They had the the American delta blues, shake yer ass quotients: American. As well as the pop sensibility of The Beatles with the sleaze of 70s Stones and a tad of the epic of the mighty Zep! So they win on both counts. Not to sound stuck up, but let it be known when I speak of Aerosmith I'm speaking of the first six albums... that's important. At the same time in Boston you had amazing bands like The Real Kids sprouting up like some diseased mushroom. They had an all together different, but not that different take on the same ingredients. I guess we could call them Pre-Punk the same as the New York Dolls were with out all the mascara and high heels. They were more of the Denim Jacket and hungover eyes ilk. Stones swagger with the big hooky courses of any good Beatles track but with the "I will punch you in the face," TUDE!

They were beautifully ramshackle in the best fucking way. Now for my money one of the best of the 1970s bands from Boston who fit the bill when it comes to the mix of English/American is a band called The Atlantics. Formed in the winter of 1976 and already playing clubs by that spring including opening up for The Ramones in May of that year. They had Beatles harmonies but with this muscular, dark, energetic almost proto-punk sound and all the time still shot thru the prism of the early 60s beat groups. The songs 'Lonelyhearts', 'Wrong Number', and 'Pop Shivers' for my money are some of the best chunks of rock gold of that time, and that includes the first Cars album. They also had for my money one of the best vocalists of the time in the form of Bobby Marron who at times could sound sweet and innocent (a real heartbreaker), sometimes a little like Bryan Ferry and on the drop of a hat sound almost like an Eric Burdon blues shouter - just listen to the last few choruses of 'Lonleyhearts'.

By the dawn of the 80s the gene pool is getting deep enough you could scuba dive in it. In the wake of the punk explosion on both sides of the pond a whole new world opened up. Boston finally had its first alternative radio station in the form of WFNX (started in 1983) in conjunction with our local alternative arts weekly 'The Boston Phoenix'. All of sudden you could hear The Cure (the first song played on the station was "Lets Go To Bed') Depeche Mode, David Bowie, Joy Division, The Clash, The Jam, Sex Pistols, Blondie, Siouxie & the Banshees, Talking Heads, Devo, The Ramones, The Buzzcocks, and in the case of David Bowie, not just the hits. They were playing all that strange stuff off the second side of Low. This, along with WBCN which started as a free form station in the late 60s and one of the first FM rock stations in the country, helped break bands in the states, such as the "soon to be filling up arenas" bands, such as U2 and The Police.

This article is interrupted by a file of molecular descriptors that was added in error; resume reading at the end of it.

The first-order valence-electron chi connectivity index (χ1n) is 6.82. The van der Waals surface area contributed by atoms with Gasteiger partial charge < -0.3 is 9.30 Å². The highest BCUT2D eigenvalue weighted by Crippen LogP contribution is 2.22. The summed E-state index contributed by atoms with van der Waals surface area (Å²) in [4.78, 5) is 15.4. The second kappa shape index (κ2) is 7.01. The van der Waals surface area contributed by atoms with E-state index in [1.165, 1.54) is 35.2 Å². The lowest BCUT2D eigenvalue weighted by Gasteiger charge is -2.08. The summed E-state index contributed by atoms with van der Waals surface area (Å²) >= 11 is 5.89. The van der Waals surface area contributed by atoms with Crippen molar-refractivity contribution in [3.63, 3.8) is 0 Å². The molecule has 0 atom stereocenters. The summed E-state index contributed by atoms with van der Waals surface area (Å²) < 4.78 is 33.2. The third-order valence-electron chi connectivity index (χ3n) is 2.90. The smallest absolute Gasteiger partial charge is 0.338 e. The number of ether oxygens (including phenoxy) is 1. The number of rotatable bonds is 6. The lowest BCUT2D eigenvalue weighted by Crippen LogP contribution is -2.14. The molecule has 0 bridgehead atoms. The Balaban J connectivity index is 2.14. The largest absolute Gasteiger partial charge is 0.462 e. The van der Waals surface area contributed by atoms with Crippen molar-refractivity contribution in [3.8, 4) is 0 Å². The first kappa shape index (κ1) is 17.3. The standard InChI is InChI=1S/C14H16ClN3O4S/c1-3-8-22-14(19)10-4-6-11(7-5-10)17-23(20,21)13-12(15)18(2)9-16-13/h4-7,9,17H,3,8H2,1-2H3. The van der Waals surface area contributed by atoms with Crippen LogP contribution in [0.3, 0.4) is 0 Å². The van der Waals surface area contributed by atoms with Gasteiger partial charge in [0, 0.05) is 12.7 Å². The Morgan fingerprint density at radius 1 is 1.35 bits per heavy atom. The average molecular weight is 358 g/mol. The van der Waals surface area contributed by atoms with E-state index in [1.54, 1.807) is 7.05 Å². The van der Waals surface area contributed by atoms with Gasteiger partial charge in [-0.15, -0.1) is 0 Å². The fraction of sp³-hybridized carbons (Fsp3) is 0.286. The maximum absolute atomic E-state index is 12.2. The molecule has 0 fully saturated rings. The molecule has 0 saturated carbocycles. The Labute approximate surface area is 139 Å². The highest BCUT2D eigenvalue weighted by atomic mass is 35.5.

The great part is you could hear all this during the day and not have to wait for some specialty show on a local college station. So for a suburban kid like myself (truth be told, I was not brought up in Boston proper. I grew up about a half-hour north of the city) it was a revelation. It also helped breed these strange mixes of music now that we had 30 odd years of rock and roll and all these other genres mixing in with it. Wether that be The Clash or The Police throwing in reggae, or mixing the icy synth stuff of "No Pussyfooting" Brian Eno with the dark detachment of Jim Morrison fused with the rush of punk as with Joy Division. For this 13-year-old it was seriously exciting. Hell, in 1986 my friends and I were snotty little metal heads that switched between Slayer's Reign in Blood and The Smiths' The Queen Is Dead. For the purist that might seem like some kind of heresy, but we didn't know any better. I remember listening to Yes' Close to The Edge followed by my friend Steve's copy of The Record by Fear.

At this point in this rambling exercise of trying get this out of my head, I can say for myself personally all the British bands were a big influence on me as a musician, just as it was with the 60s and 70s bands. I readily admit to being a huge Anglophile when it comes to music and pop culture. But I'm still seeing a back and forth between British and American rock. For instance look at The Jam and the whole reawakening of the Mod movement in the mid to late 70s. the look of it is distinctly British but the music they listened to was a whole lot of American Soul and R&B. Just ask Paul Weller, he'll tell ya! So the Ouroboros comes into play. The ancient image of the snake biting its tail in the form of a circle to signify eternity.

That's what I keep seeing as I type this with shaking hands (to much coffee) - just a healthy creative back and forth. Now I could and just might write full pieces on my undying love for bands such as Radiohead, The Verve, Blur, or My Bloody Valentine or point out that in the 90s Kurt Cobain once described Nirvana as a cross between The Beatles and Black Flag or was that Black Sabbath? Or how in 1996 I cut my shoulder length hair (post grunge) into a fine Mod cut and was only really rocking to anything that was coming out in England. Either way it's the Brit/Yank continuum all over again. Blur was smitten with Forever Changes by Love as much as we were by Parklife.

P.S. I would like to keep going, but head is going to explode. But I missed a few Boston bands that if you feel so inclined should be heard if you haven't already. Big Dipper, O-Positive, Dumptruck, Volcano Suns, The Pills, Fooled by April, The Shods, The Gravel Pit, Permafrost, and there are many more. I'm not going for the usual suspects like The Pixies because I'm pretty sure a good portion of English music fans are familiar with this American band.


The Hush Now's new album, Memos, is out now. You can visit the band by heading here.